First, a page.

I love the sound of cicadas; for me it’s the sound of summer, of lazy hot days when lying in a hammock or by the pool is the only thing you want to do. It’s also a nostalgic sound conjuring up family holidays in Greece and Provence as a teenager and later my university years in Sydney. Now I’m lucky enough to live in “summer holiday land” the singing cicadas of summer is sound that heralds the hot weather, the end of term and the beginning of the long school holidays.
When I first moved to the south of France, in April 2007, I was surprised not to hear any of my favourite Provencal insects. I asked a local why there weren’t any and was told it was too early in the year; they started on the 24th of June. Deadpan, no hint of humour, the 24th it was! And I kid you not, I have heard the first one each year since on, or very close to, the 24th of June. Yesterday, when driving my son to his end of term music gala at 10.30 am we both shouted out “cigale” at the same time as we heard the familiar ssh ssh ssh ssh ssh. It was the 24th of June.
Cicadas come out when the ground temperature reaches 22°c and although we’ve been having heat in the 30s for a couple of weeks I guess it takes time for the ground to warm up. They live off the sap of certain trees including oaks and pines of which we have a plentiful supply in the garden at Lou Messugo so we always have a resident few during the summer months. They sing during the hottest times of the day, often accompanying siesta time and can reach up to 120 decibels.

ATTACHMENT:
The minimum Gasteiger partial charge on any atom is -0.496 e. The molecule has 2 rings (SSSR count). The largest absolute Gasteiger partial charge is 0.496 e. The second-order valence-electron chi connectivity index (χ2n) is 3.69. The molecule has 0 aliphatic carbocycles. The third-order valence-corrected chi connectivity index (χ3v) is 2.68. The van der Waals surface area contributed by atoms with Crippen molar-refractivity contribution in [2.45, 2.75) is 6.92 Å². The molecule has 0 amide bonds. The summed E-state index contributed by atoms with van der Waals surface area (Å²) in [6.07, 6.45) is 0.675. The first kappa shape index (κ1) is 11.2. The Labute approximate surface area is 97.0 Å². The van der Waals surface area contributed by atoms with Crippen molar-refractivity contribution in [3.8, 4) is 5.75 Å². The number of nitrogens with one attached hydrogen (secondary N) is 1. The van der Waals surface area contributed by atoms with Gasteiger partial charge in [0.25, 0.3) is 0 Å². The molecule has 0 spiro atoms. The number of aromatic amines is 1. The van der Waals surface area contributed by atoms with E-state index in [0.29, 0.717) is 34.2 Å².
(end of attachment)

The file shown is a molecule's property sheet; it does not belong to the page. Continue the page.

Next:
This is technically loud enough to cause permanent hearing loss and is approaching the pain threshold if close to the ear but luckily they live high in the trees and stay away from human heads. Just when you think enough’s enough and you can’t bear any more, they stop and the silence is deafening! It’s a male thing – it’s the guys that sing and they like to raise all their nearby mates to sing along together in unison. They get louder and louder, trying to out-do each other and then they stop, altogether, just like that.
Cicadas exist around the world – there are thousands of species – singing primarily in the countryside. However, in Australia, one of my “home” countries, they have uniquely adapted to live in big cities and Sydney buzzes to their sound. One of my favourite stories my Aussie mum tells of her childhood, is of catching cicadas and taking them to school in match boxes to bug the teacher (pun intended!)
Many cultures have myths about these noisy creatures often symbolising resurrection, rebirth and immortality, but closer to home they represent the folklore of Provence. Jean de la Fontaine wrote his first fable (based on one of Aesop’s) about a cicada and an ant “La Cigale et la Fourmi” (which incidentally was what my son sang about yesterday at his music gala, how pertinent!)
You’ll find souvenir shops from Nice to Nîmes via Montpellier and Marseille groaning with ceramic cicadas to hang on the wall, cicadas that sing, cicada table cloths, cicada this and cicada that. To some the song of the cicada is a deafening drone, to others it’s hypnotic, but to me it’s pure summer – simple as that!
Have you heard cicadas sing? Do you like the sound or hate it?
If you enjoyed this, please PIN it!